LIFE GOES ON
Meanwhile, Back in New York
Part 7: One Flew East, One Flew West…
By Kimberly T. (email: kimbertow at yahoo dot com)
Usual disclaimers and acknowledgments apply. I'm not making a dime off this, so please don't sue.
(Author's note: This story takes place approximately twelve days after the Manhattan Clan left for their 'vacation' in New Orleans. And this one is for Storyseeker and Denis 'Malkavien' de Plaen, who used to ask me all the time what I had planned for those critters.)
Life isn't necessarily easy when you're a pigeon...
Humans over there. Many big, some little, inside metal things.
Food! Gimmie, gimmie, gimmie!
More humans. Some big, some little.
Human chatter. "That one!" "Are you sure, Bethany?" "Uh-huh. That one!" "Well, then…" "Lemme do it, lemme, lemme!" "Bethany, let Mr.--" "It is quite all right, Anne. Here, Bethany; you may toss the bread crusts."
Food! Gimmie, gimmie, gimmie!
"Oh no, there are more pigeons coming!" "Let them come; we have more than enough." "But…" "It will do them no harm." "But what if a cat or dog comes along?" "Ah… we shall make arrangements for them."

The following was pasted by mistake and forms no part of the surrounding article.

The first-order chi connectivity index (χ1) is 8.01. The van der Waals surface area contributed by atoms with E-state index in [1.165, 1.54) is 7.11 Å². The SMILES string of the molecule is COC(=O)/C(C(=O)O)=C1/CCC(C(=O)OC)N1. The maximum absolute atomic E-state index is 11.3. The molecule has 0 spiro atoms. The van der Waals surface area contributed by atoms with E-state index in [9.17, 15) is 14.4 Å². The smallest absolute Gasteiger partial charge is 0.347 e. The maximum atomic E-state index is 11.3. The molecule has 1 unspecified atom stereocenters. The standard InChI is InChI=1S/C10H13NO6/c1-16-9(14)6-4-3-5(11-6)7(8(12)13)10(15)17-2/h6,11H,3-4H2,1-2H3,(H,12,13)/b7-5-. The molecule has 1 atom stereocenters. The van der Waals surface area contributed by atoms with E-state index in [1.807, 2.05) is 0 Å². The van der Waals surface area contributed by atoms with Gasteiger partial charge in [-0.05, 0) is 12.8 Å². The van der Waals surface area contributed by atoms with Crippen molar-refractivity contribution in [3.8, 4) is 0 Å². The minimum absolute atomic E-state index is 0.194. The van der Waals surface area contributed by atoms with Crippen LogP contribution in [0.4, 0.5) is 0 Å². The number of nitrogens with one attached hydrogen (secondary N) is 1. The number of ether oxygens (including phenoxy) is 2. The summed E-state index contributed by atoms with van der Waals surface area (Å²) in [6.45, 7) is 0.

Humans chatter all time. But good food! Full at last…
Owen Burnett, Anne Marsden, and their two charges Bethany Marsden and Alexander Xanatos looked upon a Central Park sidewalk scattered with pigeons; most of them either staggering drunkenly about or already unconscious. Owen gestured to Alexander's assigned bodyguards that had been standing nearby, and told them as he pointed to one pigeon in particular, "Put that one in the cage we brought. As for the others…"
Stevens the bodyguard pointed to a statue nearby; one that depicted characters from the classic book Alice in Wonderland. "If we put them up in the center of the mushroom, sir, they should be out of sight and reach from most cats and dogs until they come around."
"Good idea," Owen said with a short nod, as the bodyguards donned latex gloves and began picking up pigeons. "No, Bethany, you may not help pick them up. Pigeons are not the most sanitary of creatures, and your mother would not appreciate it if you came down with any of the diseases they spread." He reached into his pocket, pulled out his cell phone and called his employer's office. "Burnett here, sir. We have the last one now."
"Excellent," Xanatos said into his phone, with a smile on his face. They'd been chasing that third pigeon all over Central Park for weeks, trying to find and catch it before it got itself killed.